Tipping the Balance

Executive training programs don't do enough to fight off favoritism, critics say.

Under the merit systems principles that govern federal human resources activity, managers must use objective criteria such as assessments of employees' knowledge, skills and abilities when making hiring, promotion, pay or other personnel decisions. They are not allowed to show preference based on personal feelings or relationships with employees.

But observers say managers could be fuzzy on the specifics of these concepts and how to apply them, leaving federal workers concerned that favoritism trumps fairness in opportunities for advancement.

"If you ask managers about the merit principles, they will look at you blankly," says John Palguta, vice president for policy at the nonprofit Partnership for Public Service. "If you talk about [personnel actions] being based on merit, I have to believe that 99 percent of managers would say they understand that."

The Merit Systems Protection Board this summer launched a survey to determine how well supervisors are complying with merit principles. Limited transparency and a lack of common ground between employees and managers can lead to perceptions of playing favorites or personnel decisions being made based on an "old boy network," says Cynthia Ferentinos, senior research psychologist at MSPB's Office of Policy and Evaluation. In particular, scarce opportunities for promotions and performance awards can make employees feel like they have been passed over unfairly, she says.

MSPB works with agencies to promote good management practices and the proper use of merit principles. Equal employment opportunity and human resources professionals can attend in-person training sessions, while the agency puts information on its website and plans to offer webinars and direct outreach to employees. But the depth of managerial training programs varies, according to Ferentinos.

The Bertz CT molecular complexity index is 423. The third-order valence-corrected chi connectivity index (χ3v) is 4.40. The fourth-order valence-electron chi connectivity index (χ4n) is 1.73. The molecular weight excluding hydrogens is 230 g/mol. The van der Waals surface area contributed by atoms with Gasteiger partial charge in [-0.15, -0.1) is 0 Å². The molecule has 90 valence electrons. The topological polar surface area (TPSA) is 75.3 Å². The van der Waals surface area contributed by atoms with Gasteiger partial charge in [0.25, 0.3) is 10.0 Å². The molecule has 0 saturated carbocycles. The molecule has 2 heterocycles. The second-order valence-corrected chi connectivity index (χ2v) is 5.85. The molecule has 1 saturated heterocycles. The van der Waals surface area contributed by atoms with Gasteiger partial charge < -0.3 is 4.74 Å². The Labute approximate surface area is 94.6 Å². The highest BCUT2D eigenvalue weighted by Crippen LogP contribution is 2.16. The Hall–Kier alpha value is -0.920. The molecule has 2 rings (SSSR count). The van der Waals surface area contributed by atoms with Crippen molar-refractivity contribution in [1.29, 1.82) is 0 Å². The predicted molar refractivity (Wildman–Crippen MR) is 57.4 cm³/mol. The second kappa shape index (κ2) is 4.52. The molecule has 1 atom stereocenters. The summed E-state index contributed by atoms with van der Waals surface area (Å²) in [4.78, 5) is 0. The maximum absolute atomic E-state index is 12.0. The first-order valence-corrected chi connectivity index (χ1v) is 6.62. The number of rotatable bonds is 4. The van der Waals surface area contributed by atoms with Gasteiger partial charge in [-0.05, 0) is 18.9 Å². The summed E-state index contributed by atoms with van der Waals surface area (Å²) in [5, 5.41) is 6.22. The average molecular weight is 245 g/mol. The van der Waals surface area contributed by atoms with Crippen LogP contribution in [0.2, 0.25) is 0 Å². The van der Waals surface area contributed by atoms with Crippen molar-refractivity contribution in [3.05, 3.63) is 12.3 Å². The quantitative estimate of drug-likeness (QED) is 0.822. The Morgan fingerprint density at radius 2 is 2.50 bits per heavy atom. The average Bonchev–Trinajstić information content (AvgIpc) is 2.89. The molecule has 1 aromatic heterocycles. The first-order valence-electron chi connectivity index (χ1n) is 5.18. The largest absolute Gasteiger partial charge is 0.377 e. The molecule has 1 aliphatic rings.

Observers agree that new legislation requiring federal supervisors to receive training within one year of becoming a manager, and once every three years after that would boost accountability for using the merit systems principles. Under the bill, introduced last spring, training topics include developing and discussing goals and objectives with employees, mentoring, managing poor performers, and understanding collective bargaining rights.

Many supervisors are trained using computer-based programs that don't provide opportunities to interact with others, says Patricia Niehaus, national president of the Federal Managers Association. Instruction on disciplinary actions and management techniques should be funded and conducted face-to-face rather than handing supervisors a website to browse, she adds.

A good managerial training program would translate merit principles into operational terms, says Palguta. Sessions on basic supervisory skills, building strong merit promotion and candidate selection programs, and providing feedback through these processes would help managers make objective decisions, he says.

Some perceptions of favoritism could signal a disconnect between managers who believe they are hiring and promoting fairly and employees who don't see it that way, observers agree. Workers want to believe they are the most qualified candidates, while managers are not able to explain their decisions and why they made them, says Palguta.

"If managers are trained to communicate better and we create a culture that would improve relationships between managers and employees, then there would be less perception of unfair treatment," Niehaus says. "There always will be some, but better educated managers and better informed employees is the answer to that."

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